Achieving goals drives printer up value chain
U.S., Specialty Print Communications | Lithrone GX40 [GLX-640+C UV]
01 December 2016
The word that comes to mind when one meets Adam LeFebvre, President of Specialty Print Communications in Niles, Illinois, is "chutzpah." The LeFebvre family is a "print" family. LeFebvre's grandfather started the company that Paul LeFebvre, Adam's father, eventually took over.
From left: Leslie LeFebvre; Satoshi Mochida, President and COO of Komori Corporation; Adam LeFebvre, President; Paul LeFebvre, CEO; Ryan LeFebvre, Partner; and David Parzynski, CFO
But in 1996, after years of success, LeFebvre Intergraphics fell on hard times and closed its doors. The very next day, Specialty Print Communications was born. "As difficult as it was, it was a great learning experience to see what my father had gone through, and the way you can be on top one day and on the bottom the next. We learned a lot from that experience and were determined to learn from those past mistakes as we built our new business," says Adam. The company started in a suburb of Dallas, Texas, and was primarily an ad specialty company that provided print as part of that business. "After nine months, we decided we needed to go back to our roots and headed back to Chicago."
Startup enjoys fast growth
Specialty opened shop a few miles from where the original company had been located, and set about building a business. "We bought a company, installed a lot of used equipment — from offset to web — and my dream was to grow to a $60 million company really fast. But seeing what my father went through, and his openness in sharing how to run a company, really forced us to make measured, thoughtful decisions." After a year, the company needed to relocate in order to continue down their growth path, and moved to their current location in Niles. The company grew at a surprising rate — from $500,000 in its first year, to $21 million in its sixth year. "We were just printing commodity work — quality wasn't too important. We were focused on volume and price. And we were getting plenty of business."
In 2003 the company changed gears. "I thought, maybe this isn't where we want to be. Maybe being the low-cost, low-quality provider is not who we need to be as we grow our business. We knew that to change gears, we needed to install new state-of-the-art technology and be a cost-effective printer, not a low-cost printer," Adam explains.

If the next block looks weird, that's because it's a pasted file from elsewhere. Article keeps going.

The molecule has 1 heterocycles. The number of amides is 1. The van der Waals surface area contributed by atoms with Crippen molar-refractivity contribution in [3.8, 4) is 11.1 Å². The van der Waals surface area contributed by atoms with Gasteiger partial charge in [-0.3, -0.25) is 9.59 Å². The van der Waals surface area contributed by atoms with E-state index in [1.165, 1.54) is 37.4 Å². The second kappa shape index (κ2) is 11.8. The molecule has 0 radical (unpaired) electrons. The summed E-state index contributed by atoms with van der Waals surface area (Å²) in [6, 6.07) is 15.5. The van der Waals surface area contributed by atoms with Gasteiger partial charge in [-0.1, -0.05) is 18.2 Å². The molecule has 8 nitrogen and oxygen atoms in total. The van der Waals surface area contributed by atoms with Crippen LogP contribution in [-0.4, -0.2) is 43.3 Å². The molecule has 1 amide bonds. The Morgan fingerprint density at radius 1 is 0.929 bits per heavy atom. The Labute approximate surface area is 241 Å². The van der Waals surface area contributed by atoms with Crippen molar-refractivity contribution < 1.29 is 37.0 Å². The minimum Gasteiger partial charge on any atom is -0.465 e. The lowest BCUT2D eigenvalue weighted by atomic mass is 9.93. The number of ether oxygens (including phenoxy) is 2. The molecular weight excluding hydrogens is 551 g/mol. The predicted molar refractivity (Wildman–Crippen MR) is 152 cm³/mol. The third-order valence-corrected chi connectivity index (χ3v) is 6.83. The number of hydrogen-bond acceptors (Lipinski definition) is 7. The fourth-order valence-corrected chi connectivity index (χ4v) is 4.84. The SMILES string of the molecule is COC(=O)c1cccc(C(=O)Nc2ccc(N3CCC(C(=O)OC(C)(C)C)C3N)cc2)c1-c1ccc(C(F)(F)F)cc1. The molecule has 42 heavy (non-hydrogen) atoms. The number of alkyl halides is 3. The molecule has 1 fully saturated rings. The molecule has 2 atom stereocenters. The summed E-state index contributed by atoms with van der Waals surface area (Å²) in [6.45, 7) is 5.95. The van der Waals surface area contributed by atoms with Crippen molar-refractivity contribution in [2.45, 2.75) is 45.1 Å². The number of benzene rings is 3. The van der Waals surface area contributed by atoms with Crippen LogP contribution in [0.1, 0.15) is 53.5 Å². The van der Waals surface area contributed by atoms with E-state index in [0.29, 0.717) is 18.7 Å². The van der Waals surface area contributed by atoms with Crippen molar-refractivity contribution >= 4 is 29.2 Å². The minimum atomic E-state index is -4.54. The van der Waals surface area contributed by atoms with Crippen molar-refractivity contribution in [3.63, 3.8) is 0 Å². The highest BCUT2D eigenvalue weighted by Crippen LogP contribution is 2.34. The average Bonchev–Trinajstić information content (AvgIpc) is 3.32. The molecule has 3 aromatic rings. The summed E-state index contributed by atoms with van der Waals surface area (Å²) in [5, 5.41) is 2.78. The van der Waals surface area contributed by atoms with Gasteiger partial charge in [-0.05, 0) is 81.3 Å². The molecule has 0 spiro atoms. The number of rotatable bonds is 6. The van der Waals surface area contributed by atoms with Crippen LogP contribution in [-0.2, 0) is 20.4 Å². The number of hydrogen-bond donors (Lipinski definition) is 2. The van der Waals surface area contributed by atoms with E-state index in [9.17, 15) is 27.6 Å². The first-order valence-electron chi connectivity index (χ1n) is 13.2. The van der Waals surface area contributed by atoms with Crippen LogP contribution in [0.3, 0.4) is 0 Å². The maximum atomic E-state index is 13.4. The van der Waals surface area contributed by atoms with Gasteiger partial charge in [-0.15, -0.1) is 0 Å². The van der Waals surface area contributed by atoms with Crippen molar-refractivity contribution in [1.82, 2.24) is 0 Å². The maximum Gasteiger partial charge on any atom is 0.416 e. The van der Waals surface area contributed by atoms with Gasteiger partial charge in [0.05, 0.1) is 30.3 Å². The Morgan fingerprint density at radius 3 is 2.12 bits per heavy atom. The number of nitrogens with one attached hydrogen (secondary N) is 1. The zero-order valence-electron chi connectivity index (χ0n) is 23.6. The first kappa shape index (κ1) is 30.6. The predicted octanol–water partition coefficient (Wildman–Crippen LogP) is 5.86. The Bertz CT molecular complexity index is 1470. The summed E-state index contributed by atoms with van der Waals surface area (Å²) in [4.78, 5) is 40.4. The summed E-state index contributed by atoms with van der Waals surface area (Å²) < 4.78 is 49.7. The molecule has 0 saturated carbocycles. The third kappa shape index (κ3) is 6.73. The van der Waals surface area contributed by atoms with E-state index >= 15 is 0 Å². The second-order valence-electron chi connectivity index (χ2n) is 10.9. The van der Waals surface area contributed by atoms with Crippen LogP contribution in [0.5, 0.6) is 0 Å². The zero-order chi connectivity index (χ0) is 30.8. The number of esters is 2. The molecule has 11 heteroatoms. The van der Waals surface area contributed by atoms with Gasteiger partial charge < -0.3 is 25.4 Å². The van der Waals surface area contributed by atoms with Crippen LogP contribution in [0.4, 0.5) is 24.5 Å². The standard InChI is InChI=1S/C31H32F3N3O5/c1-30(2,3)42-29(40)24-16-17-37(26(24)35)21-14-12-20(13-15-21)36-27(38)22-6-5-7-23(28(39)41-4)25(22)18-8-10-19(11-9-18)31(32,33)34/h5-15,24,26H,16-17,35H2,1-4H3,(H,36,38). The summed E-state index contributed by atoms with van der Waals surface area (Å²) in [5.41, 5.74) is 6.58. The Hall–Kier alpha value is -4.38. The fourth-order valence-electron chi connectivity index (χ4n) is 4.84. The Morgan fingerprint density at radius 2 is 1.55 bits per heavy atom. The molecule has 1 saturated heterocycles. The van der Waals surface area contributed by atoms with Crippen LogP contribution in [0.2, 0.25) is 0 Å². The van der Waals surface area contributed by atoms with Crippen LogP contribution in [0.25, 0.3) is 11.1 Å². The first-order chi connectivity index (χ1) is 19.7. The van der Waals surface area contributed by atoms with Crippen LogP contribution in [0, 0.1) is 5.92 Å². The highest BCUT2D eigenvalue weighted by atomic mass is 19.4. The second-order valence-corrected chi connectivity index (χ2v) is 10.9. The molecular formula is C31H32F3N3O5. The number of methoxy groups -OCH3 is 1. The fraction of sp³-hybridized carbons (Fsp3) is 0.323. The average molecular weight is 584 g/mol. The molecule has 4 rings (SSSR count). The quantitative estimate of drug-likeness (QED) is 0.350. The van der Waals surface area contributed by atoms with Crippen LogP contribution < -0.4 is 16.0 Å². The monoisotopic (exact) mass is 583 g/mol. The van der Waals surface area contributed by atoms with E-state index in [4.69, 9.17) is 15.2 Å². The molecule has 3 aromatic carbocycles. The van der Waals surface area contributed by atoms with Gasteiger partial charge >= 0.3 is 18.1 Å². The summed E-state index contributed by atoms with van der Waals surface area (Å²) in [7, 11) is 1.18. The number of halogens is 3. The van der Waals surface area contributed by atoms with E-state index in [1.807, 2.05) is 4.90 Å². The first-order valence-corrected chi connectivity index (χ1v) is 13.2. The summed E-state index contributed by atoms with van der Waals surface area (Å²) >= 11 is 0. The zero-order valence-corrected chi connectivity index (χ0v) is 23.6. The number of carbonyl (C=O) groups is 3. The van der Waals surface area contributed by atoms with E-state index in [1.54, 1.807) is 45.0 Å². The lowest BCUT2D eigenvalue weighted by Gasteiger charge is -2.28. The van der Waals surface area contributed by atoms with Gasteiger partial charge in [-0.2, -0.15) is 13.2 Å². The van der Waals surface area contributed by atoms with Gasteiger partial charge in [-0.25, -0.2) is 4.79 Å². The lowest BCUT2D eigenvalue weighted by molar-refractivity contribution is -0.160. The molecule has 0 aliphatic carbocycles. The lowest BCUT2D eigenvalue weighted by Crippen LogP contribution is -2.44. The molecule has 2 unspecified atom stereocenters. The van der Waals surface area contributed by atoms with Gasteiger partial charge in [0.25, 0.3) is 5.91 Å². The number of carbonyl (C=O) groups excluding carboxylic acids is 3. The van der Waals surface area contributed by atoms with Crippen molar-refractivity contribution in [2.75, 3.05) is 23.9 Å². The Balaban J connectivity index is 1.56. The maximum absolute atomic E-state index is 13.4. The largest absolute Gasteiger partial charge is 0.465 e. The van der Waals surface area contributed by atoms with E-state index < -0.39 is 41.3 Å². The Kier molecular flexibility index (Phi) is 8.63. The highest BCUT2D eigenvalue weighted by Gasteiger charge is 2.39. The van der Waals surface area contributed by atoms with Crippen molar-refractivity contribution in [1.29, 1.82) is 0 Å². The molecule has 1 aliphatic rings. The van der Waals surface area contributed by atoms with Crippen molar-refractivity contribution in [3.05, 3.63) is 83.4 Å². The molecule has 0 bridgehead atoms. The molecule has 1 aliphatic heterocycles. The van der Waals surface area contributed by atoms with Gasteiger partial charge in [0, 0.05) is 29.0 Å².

Direct mail saves the day
Specialty purchased a Nexpress (an early adopter), a new 40-inch Heidelberg press, and some additional web presses. "We had all this great technology and were feeling pretty good about where we were headed, and then in 2008 we decided to shake things up again. With our technology we could provide high print quality, so we decided to enter the direct mail space. And that's where we've been playing ever since." When they entered the direct mail market in 2009, less than 20 percent of the company's business was direct mail. By 2013, that had all changed. "By month 10, we had blown away our five-year projections. It's growing like wildfire, a real game changer. When the economy tanked beginning in 2008, direct mail was what really saved us."
Never one to rest on his laurels, Adam's next challenge was to build a great company: "In spite of our success, we were just an OK company. We needed to completely change our culture. We have great people — along the way we lost some, we recruited some, and we've built a solid team that has an absolutely unrelenting desire to build a great work environment. To care about our people, to care about our customers, and to do it right. We have the faith that by focusing on our people, being transparent and empowering our staff instead of focusing on improving the bottom line, the bottom line will follow. Everyone knows the goal. Everyone is excited. That's how we got to where we are today."
It's not the press, it's the people
John Gaspari, Vice President of Operations, couldn't agree more: "It was exciting to open up a whole new market segment, get a whole new wave of customers. We're really state-of-the-art in our direct mail business now, and we knew that to get the high end business, we needed to add UV capabilities." That led them to the purchase of a six-color Lithrone GX40 press with UV — their first Komori press. "Frankly," says Adam, "at the end of the day, all the manufacturers make a good printing press and can provide good output. But what sold us on Komori was their people." It started with District Sales Manager Clark Scherer. "Early on in the process Scherer told us exactly what we were going to buy, exactly what to expect and exactly what our challenges were going to be. And I told him exactly what we were going to need to install this press. It was a two-way dialogue. That openness and honesty is not something you get from other press manufacturers," says Adam. "It is prevalent through the entire Komori organization, and we have been extremely pleased so far."
"I love the efficiency of the press," says Gaspari. "I know we still have a lot more we can get out of this machine as we continue to learn more about the KHS-AI software. We're learning more every day and we're excited to see where we can go from here."
Specialty Print Communications has gone through significant change in a short period of time and grown a business that serves some of the largest brands in the direct mail space, all while building a new company culture and rebranding their business. "We're all about innovation now. We've got some great new marketing on the horizon and it's going to be a lot of fun. We're excited every day and our success is based on partnerships like the one we have with Komori. We could not be more pleased and we look forward to our next Komori press," concludes Adam.